Some park and recreation agencies are on the leading edge of data analysis while many others are just getting started. To gain a better understanding of how agencies are embracing data and to identify the greatest challenges, the NRPA research team surveyed directors from urban and larger suburban park and recreation agencies in late April and early May. Fifty-eight directors from these agencies participated in the survey, resulting in a 35 percent response rate. 

The survey results show that data support many different functions within a park and recreation agency: master planning (95 percent), capital investment decisions (88 percent) and measuring usage of facilities and participation in programming (88 percent), to name a few. In addition, four in five agencies use data to justify current and/or increased agency funding (82 percent) and to inform programming decisions for facilities (80 percent). Data also helps agencies to better understand their customers and constituents (73 percent), to highlight the positive impact their agency has on the community (71 percent) and to support human resources activities (57 percent).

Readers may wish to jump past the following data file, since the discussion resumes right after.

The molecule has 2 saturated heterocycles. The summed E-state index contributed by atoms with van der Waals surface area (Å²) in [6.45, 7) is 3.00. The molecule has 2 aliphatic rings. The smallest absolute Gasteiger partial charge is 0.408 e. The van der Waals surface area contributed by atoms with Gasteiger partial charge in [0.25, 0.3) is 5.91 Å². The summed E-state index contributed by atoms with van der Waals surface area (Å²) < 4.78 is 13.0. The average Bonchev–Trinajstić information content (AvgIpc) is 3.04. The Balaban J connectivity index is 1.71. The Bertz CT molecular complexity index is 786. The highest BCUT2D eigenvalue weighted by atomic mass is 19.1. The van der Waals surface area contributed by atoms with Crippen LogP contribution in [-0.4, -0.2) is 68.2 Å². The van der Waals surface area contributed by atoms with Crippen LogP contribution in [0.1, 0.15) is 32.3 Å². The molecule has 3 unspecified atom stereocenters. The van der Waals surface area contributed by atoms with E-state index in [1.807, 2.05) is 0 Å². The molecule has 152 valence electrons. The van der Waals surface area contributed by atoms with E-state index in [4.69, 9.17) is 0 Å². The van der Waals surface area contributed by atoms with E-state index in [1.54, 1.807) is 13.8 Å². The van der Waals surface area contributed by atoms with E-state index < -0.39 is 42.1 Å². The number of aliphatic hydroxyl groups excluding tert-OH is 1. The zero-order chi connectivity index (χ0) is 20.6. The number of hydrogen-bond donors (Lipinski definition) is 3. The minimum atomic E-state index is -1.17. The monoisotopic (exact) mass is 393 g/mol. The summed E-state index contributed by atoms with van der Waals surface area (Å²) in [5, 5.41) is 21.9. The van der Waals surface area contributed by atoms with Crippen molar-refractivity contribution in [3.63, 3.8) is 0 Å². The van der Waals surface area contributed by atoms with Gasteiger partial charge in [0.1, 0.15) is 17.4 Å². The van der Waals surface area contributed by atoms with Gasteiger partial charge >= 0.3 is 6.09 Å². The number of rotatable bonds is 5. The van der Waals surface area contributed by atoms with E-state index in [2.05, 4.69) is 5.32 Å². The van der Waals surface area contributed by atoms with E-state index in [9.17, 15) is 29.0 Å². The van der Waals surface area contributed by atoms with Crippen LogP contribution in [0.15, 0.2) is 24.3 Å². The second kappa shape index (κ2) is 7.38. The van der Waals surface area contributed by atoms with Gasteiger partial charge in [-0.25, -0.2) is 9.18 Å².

Park and recreation agencies draw data from a number of sources to inform critical decision-making. At the top of the list are facility usage and program performance data, critical to 93 percent and 91 percent, respectively, of agencies. Furthermore, organization performance (85 percent) and demographic trends of local residents (83 percent) are either important or very important data to six of seven agencies. In addition, crime and school data are important to 64 percent and 58 percent of agencies, respectively.